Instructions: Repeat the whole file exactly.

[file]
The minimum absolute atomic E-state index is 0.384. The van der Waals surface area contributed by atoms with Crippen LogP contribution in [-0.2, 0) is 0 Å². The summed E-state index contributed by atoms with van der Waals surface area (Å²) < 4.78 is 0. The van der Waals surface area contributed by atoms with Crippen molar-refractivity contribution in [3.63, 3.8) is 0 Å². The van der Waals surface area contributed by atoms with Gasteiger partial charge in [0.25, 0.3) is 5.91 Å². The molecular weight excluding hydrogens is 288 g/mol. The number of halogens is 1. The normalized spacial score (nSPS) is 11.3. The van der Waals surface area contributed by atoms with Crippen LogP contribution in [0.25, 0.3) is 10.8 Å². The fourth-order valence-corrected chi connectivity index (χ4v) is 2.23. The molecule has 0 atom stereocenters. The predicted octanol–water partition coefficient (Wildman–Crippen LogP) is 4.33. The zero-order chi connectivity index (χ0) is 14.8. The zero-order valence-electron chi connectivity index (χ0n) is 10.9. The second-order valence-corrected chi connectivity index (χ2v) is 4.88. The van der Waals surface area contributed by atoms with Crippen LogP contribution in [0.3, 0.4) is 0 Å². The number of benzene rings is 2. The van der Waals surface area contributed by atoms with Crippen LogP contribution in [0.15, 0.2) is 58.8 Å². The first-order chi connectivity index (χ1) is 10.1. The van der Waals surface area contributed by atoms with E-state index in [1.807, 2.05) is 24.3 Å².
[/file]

The minimum absolute atomic E-state index is 0.384. The van der Waals surface area contributed by atoms with Crippen LogP contribution in [-0.2, 0) is 0 Å². The summed E-state index contributed by atoms with van der Waals surface area (Å²) < 4.78 is 0. The van der Waals surface area contributed by atoms with Crippen molar-refractivity contribution in [3.63, 3.8) is 0 Å². The van der Waals surface area contributed by atoms with Gasteiger partial charge in [0.25, 0.3) is 5.91 Å². The molecular weight excluding hydrogens is 288 g/mol. The number of halogens is 1. The normalized spacial score (nSPS) is 11.3. The van der Waals surface area contributed by atoms with Crippen LogP contribution in [0.25, 0.3) is 10.8 Å². The fourth-order valence-corrected chi connectivity index (χ4v) is 2.23. The molecule has 0 atom stereocenters. The predicted octanol–water partition coefficient (Wildman–Crippen LogP) is 4.33. The zero-order chi connectivity index (χ0) is 14.8. The zero-order valence-electron chi connectivity index (χ0n) is 10.9. The second-order valence-corrected chi connectivity index (χ2v) is 4.88. The van der Waals surface area contributed by atoms with Crippen LogP contribution in [0.3, 0.4) is 0 Å². The number of benzene rings is 2. The van der Waals surface area contributed by atoms with Crippen LogP contribution in [0.15, 0.2) is 58.8 Å². The first-order chi connectivity index (χ1) is 10.1. The van der Waals surface area contributed by atoms with E-state index in [1.807, 2.05) is 24.3 Å².